the Washington, D.C. BMC, and in Philadelphia; and sporadic protests in Chicago, Allentown, Pennsylvania, Miami, and Los Angeles.
The wildcat strike was broken after five days. Postal management fired 125 workers, suspended 130, and issued letters of warning to 2,500. Among those striking postal workers were a number of valiant working class fighters who are no longer with us including Dave Cline, Clarence Fitch, Al Mancuso, Grady Fitzgerald, and Drake Waller (who is on the right in the photo). Worker consciousness was raised in the struggle, proposed contracts were rejected by union members, and an arbitrated settlement was ultimately imposed that retained the uncapped COLA that workers demanded and weakened no layoff protections as management wanted.
The 1978 wildcat strike was the largest federal employees strike since the 1970 walkout by 173,000 postal workers and it would not be surpassed until the August 1981 strike of 11,500 members of the Professional Air Traffic Controllers Organization (PATCO).
The postal wildcat strikers of 1978 were fired under the administration of Democrat Jimmy Carter. The PATCO workers were fired under the administration of Republican Ronald Reagan.
The full stories of the 1978 postal wildcat and related struggles are still to be told. People interested in more on the 1978 strike may want to look at:
The video "Signed Sealed and Delivered: Labor Struggle in the Post Office" (1980) by Tami Gold. Dan Gordon, and Erik Lewis
The book "There's Always Work at the Post Office: African American Postal Workers and the Fight for Jobs, Justice, and Equality" (University of North Carolina Press, 2010)
For a brief discussion of some of the work subsequently done by Mail Handlers from the Jersey City Bulk Mail Center at the branch, local, and national levels see "The Centrality of the Struggle Against White Supremacy -- THE MAIL HANDLERS UNION AND THE FIGHT AGAINST RACISM" at the Labor Notes Conference, Sunday May 21, 1989, Detroit, Michigan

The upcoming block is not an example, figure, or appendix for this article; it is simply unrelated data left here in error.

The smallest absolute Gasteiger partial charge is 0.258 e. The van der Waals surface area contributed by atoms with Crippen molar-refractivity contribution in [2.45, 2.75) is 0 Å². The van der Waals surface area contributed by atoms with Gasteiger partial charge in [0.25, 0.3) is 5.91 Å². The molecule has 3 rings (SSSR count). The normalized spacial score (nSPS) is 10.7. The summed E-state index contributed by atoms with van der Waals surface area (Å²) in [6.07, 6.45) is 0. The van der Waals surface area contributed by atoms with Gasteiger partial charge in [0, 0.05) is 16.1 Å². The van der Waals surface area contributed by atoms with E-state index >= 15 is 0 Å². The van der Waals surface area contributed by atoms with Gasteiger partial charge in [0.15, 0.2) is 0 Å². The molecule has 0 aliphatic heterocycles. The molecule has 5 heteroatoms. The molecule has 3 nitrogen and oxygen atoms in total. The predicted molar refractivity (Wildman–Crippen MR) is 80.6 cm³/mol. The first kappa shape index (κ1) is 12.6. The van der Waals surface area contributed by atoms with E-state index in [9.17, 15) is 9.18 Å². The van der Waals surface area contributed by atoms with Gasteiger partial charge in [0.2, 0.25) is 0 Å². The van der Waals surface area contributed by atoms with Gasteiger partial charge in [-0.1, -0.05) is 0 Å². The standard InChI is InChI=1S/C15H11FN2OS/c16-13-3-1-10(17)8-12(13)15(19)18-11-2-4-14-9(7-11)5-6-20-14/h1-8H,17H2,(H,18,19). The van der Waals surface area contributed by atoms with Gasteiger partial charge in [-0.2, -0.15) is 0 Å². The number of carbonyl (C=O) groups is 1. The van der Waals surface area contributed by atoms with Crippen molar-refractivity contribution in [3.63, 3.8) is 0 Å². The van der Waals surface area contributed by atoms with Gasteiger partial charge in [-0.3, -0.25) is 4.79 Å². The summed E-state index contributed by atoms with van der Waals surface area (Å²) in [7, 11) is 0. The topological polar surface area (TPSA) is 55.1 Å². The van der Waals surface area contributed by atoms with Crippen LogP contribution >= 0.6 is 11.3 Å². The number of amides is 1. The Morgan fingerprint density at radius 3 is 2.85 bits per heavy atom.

“The Developing Conjuncture and Some Insights from Hubert Harrison and Theodore W. Allen on the Centrality of the Fight Against White Supremacy”
Table of Contents
Theodore W. Allen
Harrison and Allen and the Centrality of the Struggle Against White-Supremacy
Some Class and Racial Aspects of The Conjuncture
Deepening Economic Crisis
U.S. Workers Faring Badly
White Supremacist Shaping
Millions are Suffering and Conditions are Worsening
Insights from Hubert Harrison
Arrival in America, Contrast with St. Croix
Socialist Party Writings
"Southernism or Socialism – which?"
The Socialist Party Puts [the "White"] Race First and Class After
Class Consciousness, White Supremacy, and the "Duty to Champion the Cause of the Negro"
On "The Touchstone" and the Two-Fold Character of Democracy in America
Concentrated Race-Conscious Work in the Black Community
Capitalist Imperialism and the Need to Break Down Exclusion Walls of White Workers
The International Colored Unity League
Struggle Against White Supremacy is Central
Insights from Theodore W. Allen
Early Research and Writings and Pioneering Use of "White Skin Privilege" Concept
Why No Socialism? . . . and The Main Retardant to Working Class Consciousness
The Role of White Supremacy in Three Previous Crises
The Great Depression . . . and the White Supremacist Response
Response to Four Arguments Against and Five "Artful Dodges"
Early 1970s Writings and Strategy
"The Invention of the White Race"
Other Important Contributions in Writings on the Colonial Period
Inventing the "White Race" and Fixing "a perpetual Brand upon Free Negros"
Political Economic Aspects of the Invention of the "White Race"
Racial Oppression and National Oppression
"Racial Slavery" and "Slavery"
Male Supremacy, Gender Oppression, and Laws Affecting the Family
Slavery as Capitalism, Slaveholders as Capitalists, Enslaved as Proletarians
Class-Conscious, Anti-White Supremacist Counter Narrative – Comments on Jordan and Morgan
Not Simply a Social Construct, But a Ruling Class Social Control Formation . . . and Comments on Roediger
The "White Race" and "White Race" Privilege
On the Bifurcation of "Labor History" and "Black History" and on the "National Question"
Later Writings . . . "Toward a Revolution in Labor History"
The Struggle Ahead
Addendum [re "Daedalus"]